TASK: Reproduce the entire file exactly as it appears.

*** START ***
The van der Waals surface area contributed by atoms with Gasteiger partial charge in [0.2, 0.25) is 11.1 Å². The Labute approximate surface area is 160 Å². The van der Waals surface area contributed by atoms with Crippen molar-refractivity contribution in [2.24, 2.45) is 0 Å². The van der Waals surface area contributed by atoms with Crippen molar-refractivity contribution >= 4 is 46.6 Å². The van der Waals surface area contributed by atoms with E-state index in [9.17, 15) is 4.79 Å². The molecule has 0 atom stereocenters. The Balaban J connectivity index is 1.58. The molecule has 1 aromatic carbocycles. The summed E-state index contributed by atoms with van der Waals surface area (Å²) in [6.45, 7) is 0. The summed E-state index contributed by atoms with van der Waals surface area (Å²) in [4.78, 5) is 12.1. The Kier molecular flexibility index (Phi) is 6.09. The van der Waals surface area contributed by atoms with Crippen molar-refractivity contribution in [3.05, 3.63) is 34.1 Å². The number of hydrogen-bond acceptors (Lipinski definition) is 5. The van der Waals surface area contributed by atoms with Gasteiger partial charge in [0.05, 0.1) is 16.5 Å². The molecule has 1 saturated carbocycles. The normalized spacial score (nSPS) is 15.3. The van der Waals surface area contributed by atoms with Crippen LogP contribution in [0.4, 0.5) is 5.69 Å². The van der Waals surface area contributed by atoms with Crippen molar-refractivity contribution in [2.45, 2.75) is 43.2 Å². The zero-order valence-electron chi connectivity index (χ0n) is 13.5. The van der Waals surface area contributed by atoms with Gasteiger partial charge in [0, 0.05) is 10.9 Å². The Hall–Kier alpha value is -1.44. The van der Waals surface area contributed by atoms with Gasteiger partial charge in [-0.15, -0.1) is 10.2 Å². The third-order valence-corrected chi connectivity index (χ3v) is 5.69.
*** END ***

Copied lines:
The van der Waals surface area contributed by atoms with Gasteiger partial charge in [0.2, 0.25) is 11.1 Å². The Labute approximate surface area is 160 Å². The van der Waals surface area contributed by atoms with Crippen molar-refractivity contribution in [2.24, 2.45) is 0 Å². The van der Waals surface area contributed by atoms with Crippen molar-refractivity contribution >= 4 is 46.6 Å². The van der Waals surface area contributed by atoms with E-state index in [9.17, 15) is 4.79 Å². The molecule has 0 atom stereocenters. The Balaban J connectivity index is 1.58. The molecule has 1 aromatic carbocycles. The summed E-state index contributed by atoms with van der Waals surface area (Å²) in [6.45, 7) is 0. The summed E-state index contributed by atoms with van der Waals surface area (Å²) in [4.78, 5) is 12.1. The Kier molecular flexibility index (Phi) is 6.09. The van der Waals surface area contributed by atoms with Crippen molar-refractivity contribution in [3.05, 3.63) is 34.1 Å². The number of hydrogen-bond acceptors (Lipinski definition) is 5. The van der Waals surface area contributed by atoms with Gasteiger partial charge in [0.05, 0.1) is 16.5 Å². The molecule has 1 saturated carbocycles. The normalized spacial score (nSPS) is 15.3. The van der Waals surface area contributed by atoms with Crippen LogP contribution in [0.4, 0.5) is 5.69 Å². The van der Waals surface area contributed by atoms with Crippen molar-refractivity contribution in [2.45, 2.75) is 43.2 Å². The zero-order valence-electron chi connectivity index (χ0n) is 13.5. The van der Waals surface area contributed by atoms with Gasteiger partial charge in [0, 0.05) is 10.9 Å². The Hall–Kier alpha value is -1.44. The van der Waals surface area contributed by atoms with Gasteiger partial charge in [-0.15, -0.1) is 10.2 Å². The third-order valence-corrected chi connectivity index (χ3v) is 5.69.